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Format: Audio CD
What We Lose in the Fire We Gain in the Flood is an album credited to the Mynabirds but really is nothing more than pseudonym for the talented singer Laura Burhenn. Ms. Burhenn has crafted a deep and rich sounding album that bounces between light and dark moods. The album's opening "What We Gained in the Fire" has a slow, driving dirge like sound which is followed up by the pounding thump of "Let The Records Go". "Numbers Don't Lie" recalls early Carole King with its catchy piano riff while "We Made A Mountain" evokes Dusty Springfield with its Memphis style horns. "LA Rain" and "Wash It Out" are both immensely catchy and wouldn't have sounded out of place on an AM radio station in the mid 70's. The album misses in a couple of place like the mopey "Give It Time" and "Right Place", but they are just minor bumps on an overall strong album.
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Format: Audio CD Verified Purchase
I first heard this album reviewed on NPR. WOW. I am so happy I picked this up. The Mynabirds southern gothic soul is amazing. Every track on this album satisfies.
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This is a wonderfully timeless-sounding album -- at times sounding like Dusty Springfield or the best of early 70s pop with both a touch of Motown and a touch of blues. I was not at all familiar with Laura Burhenn or Richard Swift's work before this, but I quickly fell in love with what they've put together here. Just sit back and listen to "We Made a Mountain" -- three minutes of pure pop that would have a place in any era.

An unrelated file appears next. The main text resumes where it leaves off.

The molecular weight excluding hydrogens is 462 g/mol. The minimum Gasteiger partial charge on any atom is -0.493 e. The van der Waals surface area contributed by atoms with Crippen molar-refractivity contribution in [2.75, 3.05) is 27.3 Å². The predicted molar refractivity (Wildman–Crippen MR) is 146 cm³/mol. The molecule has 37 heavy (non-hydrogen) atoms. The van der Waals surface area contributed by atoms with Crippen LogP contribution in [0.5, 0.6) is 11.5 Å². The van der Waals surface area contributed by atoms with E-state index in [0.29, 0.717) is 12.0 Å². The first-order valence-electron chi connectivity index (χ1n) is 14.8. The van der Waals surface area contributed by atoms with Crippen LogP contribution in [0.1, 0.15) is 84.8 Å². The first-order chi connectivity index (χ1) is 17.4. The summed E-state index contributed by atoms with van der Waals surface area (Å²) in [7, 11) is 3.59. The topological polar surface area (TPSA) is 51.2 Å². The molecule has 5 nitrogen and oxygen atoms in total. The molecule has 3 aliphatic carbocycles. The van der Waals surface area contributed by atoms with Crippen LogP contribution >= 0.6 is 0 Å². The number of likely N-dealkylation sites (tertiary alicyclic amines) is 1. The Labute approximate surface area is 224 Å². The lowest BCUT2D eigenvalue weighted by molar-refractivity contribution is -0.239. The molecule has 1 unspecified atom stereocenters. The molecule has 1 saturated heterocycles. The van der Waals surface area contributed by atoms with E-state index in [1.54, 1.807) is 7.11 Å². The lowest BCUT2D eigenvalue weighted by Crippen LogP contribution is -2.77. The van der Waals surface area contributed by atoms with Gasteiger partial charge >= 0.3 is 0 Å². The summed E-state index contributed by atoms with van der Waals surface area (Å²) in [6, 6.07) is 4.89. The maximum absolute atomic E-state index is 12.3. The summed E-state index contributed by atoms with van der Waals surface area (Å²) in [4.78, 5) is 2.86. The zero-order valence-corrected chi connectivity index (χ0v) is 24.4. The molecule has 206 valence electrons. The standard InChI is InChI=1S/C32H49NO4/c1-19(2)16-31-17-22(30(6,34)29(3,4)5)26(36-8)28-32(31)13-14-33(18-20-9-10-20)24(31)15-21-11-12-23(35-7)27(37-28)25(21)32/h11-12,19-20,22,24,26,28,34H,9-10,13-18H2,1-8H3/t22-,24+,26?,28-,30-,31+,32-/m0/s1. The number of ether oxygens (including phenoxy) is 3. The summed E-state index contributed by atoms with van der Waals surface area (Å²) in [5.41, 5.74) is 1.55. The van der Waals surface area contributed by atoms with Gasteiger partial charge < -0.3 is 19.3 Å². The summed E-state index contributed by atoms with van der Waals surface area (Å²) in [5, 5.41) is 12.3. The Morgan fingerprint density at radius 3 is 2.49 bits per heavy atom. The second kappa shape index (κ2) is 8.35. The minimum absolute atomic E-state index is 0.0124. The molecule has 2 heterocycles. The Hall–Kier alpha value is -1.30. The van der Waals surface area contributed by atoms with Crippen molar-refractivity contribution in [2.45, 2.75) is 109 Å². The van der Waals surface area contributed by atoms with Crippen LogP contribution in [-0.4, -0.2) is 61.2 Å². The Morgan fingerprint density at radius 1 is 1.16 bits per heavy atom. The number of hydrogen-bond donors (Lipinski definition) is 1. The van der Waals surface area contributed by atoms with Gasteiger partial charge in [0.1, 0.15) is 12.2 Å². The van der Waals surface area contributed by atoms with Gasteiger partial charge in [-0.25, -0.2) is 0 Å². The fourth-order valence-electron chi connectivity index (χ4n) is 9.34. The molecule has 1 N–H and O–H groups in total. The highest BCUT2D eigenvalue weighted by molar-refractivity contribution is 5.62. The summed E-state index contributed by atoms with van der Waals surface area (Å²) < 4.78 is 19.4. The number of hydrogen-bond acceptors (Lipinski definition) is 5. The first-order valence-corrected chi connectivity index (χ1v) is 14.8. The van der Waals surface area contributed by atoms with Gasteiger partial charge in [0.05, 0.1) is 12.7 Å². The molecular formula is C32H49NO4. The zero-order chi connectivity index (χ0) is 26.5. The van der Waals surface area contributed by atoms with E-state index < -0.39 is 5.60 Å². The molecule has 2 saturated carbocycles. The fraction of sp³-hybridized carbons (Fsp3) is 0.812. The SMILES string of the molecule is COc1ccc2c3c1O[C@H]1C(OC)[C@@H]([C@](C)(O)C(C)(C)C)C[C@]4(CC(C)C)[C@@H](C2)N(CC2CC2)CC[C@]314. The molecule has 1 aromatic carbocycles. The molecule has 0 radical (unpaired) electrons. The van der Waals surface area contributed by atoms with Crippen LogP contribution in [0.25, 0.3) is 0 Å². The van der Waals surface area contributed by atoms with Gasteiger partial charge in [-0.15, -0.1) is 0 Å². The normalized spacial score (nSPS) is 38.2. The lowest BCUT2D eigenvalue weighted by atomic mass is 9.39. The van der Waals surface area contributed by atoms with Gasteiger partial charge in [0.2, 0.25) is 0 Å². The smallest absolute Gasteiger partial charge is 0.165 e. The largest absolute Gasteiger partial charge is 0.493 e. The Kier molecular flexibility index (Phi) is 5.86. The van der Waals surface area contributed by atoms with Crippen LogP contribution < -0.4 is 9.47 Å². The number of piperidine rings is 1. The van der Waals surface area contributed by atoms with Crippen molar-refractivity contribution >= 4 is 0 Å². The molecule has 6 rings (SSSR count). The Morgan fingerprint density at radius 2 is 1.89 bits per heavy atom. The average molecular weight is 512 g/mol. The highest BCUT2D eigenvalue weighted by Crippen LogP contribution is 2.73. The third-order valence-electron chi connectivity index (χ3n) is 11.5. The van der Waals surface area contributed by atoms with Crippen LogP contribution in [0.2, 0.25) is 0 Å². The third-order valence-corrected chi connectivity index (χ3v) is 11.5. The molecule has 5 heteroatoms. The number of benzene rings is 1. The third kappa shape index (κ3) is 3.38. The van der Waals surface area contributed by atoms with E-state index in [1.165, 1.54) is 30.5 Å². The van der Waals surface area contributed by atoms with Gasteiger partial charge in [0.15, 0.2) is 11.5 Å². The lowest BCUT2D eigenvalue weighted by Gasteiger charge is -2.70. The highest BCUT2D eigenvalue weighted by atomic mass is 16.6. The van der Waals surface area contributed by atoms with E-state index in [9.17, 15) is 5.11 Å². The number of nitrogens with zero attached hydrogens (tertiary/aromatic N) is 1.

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This is the finest work I've heard in recent months. Far beyond the oft-expressed youthful angst shown as a reaction to life's journey, the thoughtful expression of lessons learned is beautifully rendered in the lyrics and piano of this talented, creative, musician.
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The gospel quality of this album is wonderful without being preachy or overly wrought with specificity in a religious vein. The voices are insane. The music is amazing. Just get it.
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Heard a song on Grey's Anatomy, and fell in love with this different sounding band! So good, I bought their other cd!
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Words cannot express how well this album melds different influences (D.Springfield, C.King, L.Reed, SoCal of the late 60s/early 70s). It flashes by in about 33 minutes and you just want to listen to it again. Some of these songs sound like songs I grew up with on the radio (and are cannon with my baby boomer parents).

I feel like a quick listen to the 2 songs currently on the band's Myspace should convince the listener to make the purchase.

I really, really hope this band gets the attention they deserve!